This Saturday night at the Bijou Theatre Scott Miller and the Commonwealth will take the stage for the annual Jubilee. It’s an annual celebration of the building once slated for demolition, the salvation of which ultimately led to the formation of Knox Heritage. One of my earliest articles centered on the 2010 Jubilee. Interestingly enough, it also included Scott Miller along with RB Morris, Todd Steed and Jill Andrews. As I re-read the article, it sparked one of my favorite memories of the Bijou: The four ended the show with an impromptu rendition of “Downtown” (by Petula Clark for the children among us 🙂 ). In the hands of these people so rooted in our city the song was elevated.
I met with Paige Travis who is helping promote the show this week and we easily fell into memories of our favorite shows and special moments. She talked about the many times we’ve seen singers or bands walk to the front of the stage to perform songs without microphones because the Bijou is one of the best acoustical houses you’ll find anywhere. She mentioned Brandi Carlile’s trip to the stage-front which was memorable because it was early in the set, while most artists save it for a finale. I remembered seeing Robert Earl Keen there years ago when he demanded silence (which he never got from the semi-drunken crowd) for his final acapella selection. It got tense, but the song was amazing.
We also talked about some of our favorite shows in the theatre. She mentioned Sufjan Stevens. I loved the blues shows back in the 1980’s/early 1990’s: Bobbie Blue Bland thrilled the packed house, I met Koko Taylor backstage. We still have the cherished Eric Smith photograph of my daughter with Joan Baez. Emmy Lou Harris, Jefferson Starship, Cowboy Junkies, Steve Earle, Vintage Trouble, Taj Mahal and on it goes. Of course, I’ve also enjoyed other types of performances, like the Knoxville Symphony Orchestra’s Chamber Orchestra, Go! Contemporary Dance Company, lectures by authors, awards ceremonies, performances by the Knoxville Jazz Orchestra.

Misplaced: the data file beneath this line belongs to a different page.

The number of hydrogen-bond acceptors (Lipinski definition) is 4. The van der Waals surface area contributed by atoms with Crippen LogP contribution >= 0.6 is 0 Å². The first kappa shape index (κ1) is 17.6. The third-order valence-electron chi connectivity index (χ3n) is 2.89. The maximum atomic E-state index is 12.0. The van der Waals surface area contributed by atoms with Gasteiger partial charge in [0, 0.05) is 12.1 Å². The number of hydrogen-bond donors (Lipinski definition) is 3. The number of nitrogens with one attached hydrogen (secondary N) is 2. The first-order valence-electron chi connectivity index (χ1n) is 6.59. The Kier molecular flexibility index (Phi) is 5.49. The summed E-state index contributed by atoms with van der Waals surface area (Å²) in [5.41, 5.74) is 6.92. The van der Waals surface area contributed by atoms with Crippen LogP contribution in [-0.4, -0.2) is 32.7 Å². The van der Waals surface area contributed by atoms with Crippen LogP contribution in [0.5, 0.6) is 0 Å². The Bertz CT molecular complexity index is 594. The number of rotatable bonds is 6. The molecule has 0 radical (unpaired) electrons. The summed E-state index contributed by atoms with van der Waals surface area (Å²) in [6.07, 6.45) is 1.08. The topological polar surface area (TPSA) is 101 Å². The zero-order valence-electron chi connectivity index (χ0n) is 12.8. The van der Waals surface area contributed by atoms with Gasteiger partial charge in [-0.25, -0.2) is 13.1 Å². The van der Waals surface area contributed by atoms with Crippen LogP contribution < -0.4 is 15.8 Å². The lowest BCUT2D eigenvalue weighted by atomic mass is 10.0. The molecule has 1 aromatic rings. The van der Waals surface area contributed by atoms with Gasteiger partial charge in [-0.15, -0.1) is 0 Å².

One of my favorite sets of shows in the theatre was the original version of Tennessee Shines. Hosted each month by the affable and unflappable Jim Lauderdale, it was a great showcase. It was the first place I ever heard Mike Farris, Ben Sollee and a new band named “The Black Lillies,” among many others. Interestingly, there’s a tie-in there. The current host of Tennessee Shines is the same Paige Travis who I interviewed for this story about the Bijou Jubilee.
I’ve included a few shots here of last week’s Tennessee Shines, which was the first at Boyd’s Jig and Reel. After leaving the Tennessee Theatre, the show disappeared for a period before re-emerging at the Visitor Center. This past week it moved to the new location to a packed house with an excellent show including Greg Horne, R.B. Morris and Jay Clark with Jack Neely and Appalachian Hippy Poet Bill Alexander. In another connection, Bill is the person who gave me a free ticket to that 2010 Jubilee Show. And I didn’t even know him very well at that point. It’s just what we do, isn’t it?
So, the Jubilee show is this Saturday night and it promises to be another night to make memories at the Bijou. Scott Miller will play with the Commonwealth, making this an all-out rock show. It’s surprisingly rare to catch Scott in Knoxville with the full band. He’s often performing solo or with another musician or two, sometimes with old band mates from the Viceroys or the V-Roys. Ah, but there’s another connection: Your $30 ticket gets the Scott Miller and the Commonwealth show. Your $100 ticket gets you that concert, plus a pre-show acoustic concert with Scott Miller and long-term band-mate Mic Harrison. Oh, and an open bar and food from Holly Hambright’s Eventful Dining. So, Supper, drinks, pre-party and concert. Not bad. You can get tickets here.
Clearly it will be fun and certainly worth the money. But it’s more important than that. It’s about showing love to a Knoxville icon which was almost lost. Come out and support the Bijou Theatre. It has supported Knoxville culture for a very, very long time.